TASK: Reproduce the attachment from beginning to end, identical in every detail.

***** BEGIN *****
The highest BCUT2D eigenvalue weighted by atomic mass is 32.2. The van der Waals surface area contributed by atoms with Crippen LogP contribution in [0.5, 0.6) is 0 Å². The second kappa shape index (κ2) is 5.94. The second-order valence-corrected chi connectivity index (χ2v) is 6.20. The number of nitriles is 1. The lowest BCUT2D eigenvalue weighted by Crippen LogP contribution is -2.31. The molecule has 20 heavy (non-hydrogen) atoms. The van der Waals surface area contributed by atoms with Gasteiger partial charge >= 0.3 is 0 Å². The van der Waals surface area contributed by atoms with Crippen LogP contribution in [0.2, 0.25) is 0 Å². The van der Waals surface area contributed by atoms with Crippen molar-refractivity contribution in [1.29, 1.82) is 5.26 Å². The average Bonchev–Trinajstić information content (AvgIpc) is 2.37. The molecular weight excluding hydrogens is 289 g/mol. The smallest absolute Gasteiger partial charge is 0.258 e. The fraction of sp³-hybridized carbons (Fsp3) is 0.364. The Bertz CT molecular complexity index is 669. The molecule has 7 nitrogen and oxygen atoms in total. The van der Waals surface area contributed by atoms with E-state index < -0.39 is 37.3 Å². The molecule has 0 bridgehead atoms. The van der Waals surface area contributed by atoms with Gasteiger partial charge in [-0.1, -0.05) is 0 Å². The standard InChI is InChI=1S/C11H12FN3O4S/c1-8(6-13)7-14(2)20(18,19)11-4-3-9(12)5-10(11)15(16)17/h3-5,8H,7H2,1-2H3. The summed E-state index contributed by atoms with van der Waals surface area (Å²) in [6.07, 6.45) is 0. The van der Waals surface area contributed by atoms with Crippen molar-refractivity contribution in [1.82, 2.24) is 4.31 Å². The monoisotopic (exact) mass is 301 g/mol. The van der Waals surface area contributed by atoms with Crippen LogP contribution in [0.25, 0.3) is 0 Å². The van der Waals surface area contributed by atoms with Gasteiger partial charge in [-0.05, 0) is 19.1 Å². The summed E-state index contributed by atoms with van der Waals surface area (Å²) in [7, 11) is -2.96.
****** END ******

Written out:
The highest BCUT2D eigenvalue weighted by atomic mass is 32.2. The van der Waals surface area contributed by atoms with Crippen LogP contribution in [0.5, 0.6) is 0 Å². The second kappa shape index (κ2) is 5.94. The second-order valence-corrected chi connectivity index (χ2v) is 6.20. The number of nitriles is 1. The lowest BCUT2D eigenvalue weighted by Crippen LogP contribution is -2.31. The molecule has 20 heavy (non-hydrogen) atoms. The van der Waals surface area contributed by atoms with Gasteiger partial charge >= 0.3 is 0 Å². The van der Waals surface area contributed by atoms with Crippen LogP contribution in [0.2, 0.25) is 0 Å². The van der Waals surface area contributed by atoms with Crippen molar-refractivity contribution in [1.29, 1.82) is 5.26 Å². The average Bonchev–Trinajstić information content (AvgIpc) is 2.37. The molecular weight excluding hydrogens is 289 g/mol. The smallest absolute Gasteiger partial charge is 0.258 e. The fraction of sp³-hybridized carbons (Fsp3) is 0.364. The Bertz CT molecular complexity index is 669. The molecule has 7 nitrogen and oxygen atoms in total. The van der Waals surface area contributed by atoms with E-state index < -0.39 is 37.3 Å². The molecule has 0 bridgehead atoms. The van der Waals surface area contributed by atoms with Gasteiger partial charge in [-0.1, -0.05) is 0 Å². The standard InChI is InChI=1S/C11H12FN3O4S/c1-8(6-13)7-14(2)20(18,19)11-4-3-9(12)5-10(11)15(16)17/h3-5,8H,7H2,1-2H3. The summed E-state index contributed by atoms with van der Waals surface area (Å²) in [6.07, 6.45) is 0. The van der Waals surface area contributed by atoms with Crippen molar-refractivity contribution in [1.82, 2.24) is 4.31 Å². The monoisotopic (exact) mass is 301 g/mol. The van der Waals surface area contributed by atoms with Crippen LogP contribution in [0.25, 0.3) is 0 Å². The van der Waals surface area contributed by atoms with Gasteiger partial charge in [-0.05, 0) is 19.1 Å². The summed E-state index contributed by atoms with van der Waals surface area (Å²) in [7, 11) is -2.96.